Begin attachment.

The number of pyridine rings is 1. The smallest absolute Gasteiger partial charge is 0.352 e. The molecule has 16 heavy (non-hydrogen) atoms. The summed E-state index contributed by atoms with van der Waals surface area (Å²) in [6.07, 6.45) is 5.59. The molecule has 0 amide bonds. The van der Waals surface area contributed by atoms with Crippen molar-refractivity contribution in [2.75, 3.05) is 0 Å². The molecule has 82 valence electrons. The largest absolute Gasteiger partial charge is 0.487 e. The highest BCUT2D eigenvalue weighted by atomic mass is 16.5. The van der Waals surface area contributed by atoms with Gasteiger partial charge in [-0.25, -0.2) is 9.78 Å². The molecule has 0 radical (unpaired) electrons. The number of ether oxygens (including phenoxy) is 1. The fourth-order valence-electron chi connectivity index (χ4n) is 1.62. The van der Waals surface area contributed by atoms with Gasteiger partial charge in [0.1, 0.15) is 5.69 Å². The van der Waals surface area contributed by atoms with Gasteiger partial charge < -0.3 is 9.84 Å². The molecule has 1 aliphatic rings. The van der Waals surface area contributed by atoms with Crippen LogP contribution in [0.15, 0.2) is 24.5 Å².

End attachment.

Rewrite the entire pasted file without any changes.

The number of pyridine rings is 1. The smallest absolute Gasteiger partial charge is 0.352 e. The molecule has 16 heavy (non-hydrogen) atoms. The summed E-state index contributed by atoms with van der Waals surface area (Å²) in [6.07, 6.45) is 5.59. The molecule has 0 amide bonds. The van der Waals surface area contributed by atoms with Crippen molar-refractivity contribution in [2.75, 3.05) is 0 Å². The molecule has 82 valence electrons. The largest absolute Gasteiger partial charge is 0.487 e. The highest BCUT2D eigenvalue weighted by atomic mass is 16.5. The van der Waals surface area contributed by atoms with Gasteiger partial charge in [-0.25, -0.2) is 9.78 Å². The molecule has 0 radical (unpaired) electrons. The number of ether oxygens (including phenoxy) is 1. The fourth-order valence-electron chi connectivity index (χ4n) is 1.62. The van der Waals surface area contributed by atoms with Gasteiger partial charge in [0.1, 0.15) is 5.69 Å². The van der Waals surface area contributed by atoms with Gasteiger partial charge < -0.3 is 9.84 Å². The molecule has 1 aliphatic rings. The van der Waals surface area contributed by atoms with Crippen LogP contribution in [0.15, 0.2) is 24.5 Å².